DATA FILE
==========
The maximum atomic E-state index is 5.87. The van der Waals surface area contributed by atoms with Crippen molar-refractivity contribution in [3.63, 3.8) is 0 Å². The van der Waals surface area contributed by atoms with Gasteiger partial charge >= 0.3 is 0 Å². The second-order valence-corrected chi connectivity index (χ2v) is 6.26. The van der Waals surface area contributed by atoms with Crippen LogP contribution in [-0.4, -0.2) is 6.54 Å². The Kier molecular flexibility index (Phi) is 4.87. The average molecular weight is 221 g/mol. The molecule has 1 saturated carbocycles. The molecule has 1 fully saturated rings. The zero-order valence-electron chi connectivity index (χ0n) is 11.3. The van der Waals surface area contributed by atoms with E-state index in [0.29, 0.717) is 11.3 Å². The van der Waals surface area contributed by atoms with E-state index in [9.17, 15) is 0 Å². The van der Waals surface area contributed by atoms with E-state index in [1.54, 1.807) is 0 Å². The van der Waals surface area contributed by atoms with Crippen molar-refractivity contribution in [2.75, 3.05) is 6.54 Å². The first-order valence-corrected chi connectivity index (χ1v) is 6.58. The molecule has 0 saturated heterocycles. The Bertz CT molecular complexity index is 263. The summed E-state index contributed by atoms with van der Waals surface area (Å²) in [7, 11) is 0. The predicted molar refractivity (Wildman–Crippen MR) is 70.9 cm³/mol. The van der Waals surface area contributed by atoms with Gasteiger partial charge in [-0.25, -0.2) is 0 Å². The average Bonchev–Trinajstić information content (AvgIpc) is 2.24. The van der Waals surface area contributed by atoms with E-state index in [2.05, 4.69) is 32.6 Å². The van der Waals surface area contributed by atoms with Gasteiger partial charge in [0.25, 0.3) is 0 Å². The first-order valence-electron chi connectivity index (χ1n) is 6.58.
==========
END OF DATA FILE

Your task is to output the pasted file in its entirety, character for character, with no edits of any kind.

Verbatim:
The maximum atomic E-state index is 5.87. The van der Waals surface area contributed by atoms with Crippen molar-refractivity contribution in [3.63, 3.8) is 0 Å². The van der Waals surface area contributed by atoms with Gasteiger partial charge >= 0.3 is 0 Å². The second-order valence-corrected chi connectivity index (χ2v) is 6.26. The van der Waals surface area contributed by atoms with Crippen LogP contribution in [-0.4, -0.2) is 6.54 Å². The Kier molecular flexibility index (Phi) is 4.87. The average molecular weight is 221 g/mol. The molecule has 1 saturated carbocycles. The molecule has 1 fully saturated rings. The zero-order valence-electron chi connectivity index (χ0n) is 11.3. The van der Waals surface area contributed by atoms with E-state index in [0.29, 0.717) is 11.3 Å². The van der Waals surface area contributed by atoms with E-state index in [9.17, 15) is 0 Å². The van der Waals surface area contributed by atoms with E-state index in [1.54, 1.807) is 0 Å². The van der Waals surface area contributed by atoms with Crippen molar-refractivity contribution in [2.75, 3.05) is 6.54 Å². The first-order valence-corrected chi connectivity index (χ1v) is 6.58. The molecule has 0 saturated heterocycles. The Bertz CT molecular complexity index is 263. The summed E-state index contributed by atoms with van der Waals surface area (Å²) in [7, 11) is 0. The predicted molar refractivity (Wildman–Crippen MR) is 70.9 cm³/mol. The van der Waals surface area contributed by atoms with Gasteiger partial charge in [-0.25, -0.2) is 0 Å². The average Bonchev–Trinajstić information content (AvgIpc) is 2.24. The van der Waals surface area contributed by atoms with E-state index in [2.05, 4.69) is 32.6 Å². The van der Waals surface area contributed by atoms with Gasteiger partial charge in [0.25, 0.3) is 0 Å². The first-order valence-electron chi connectivity index (χ1n) is 6.58.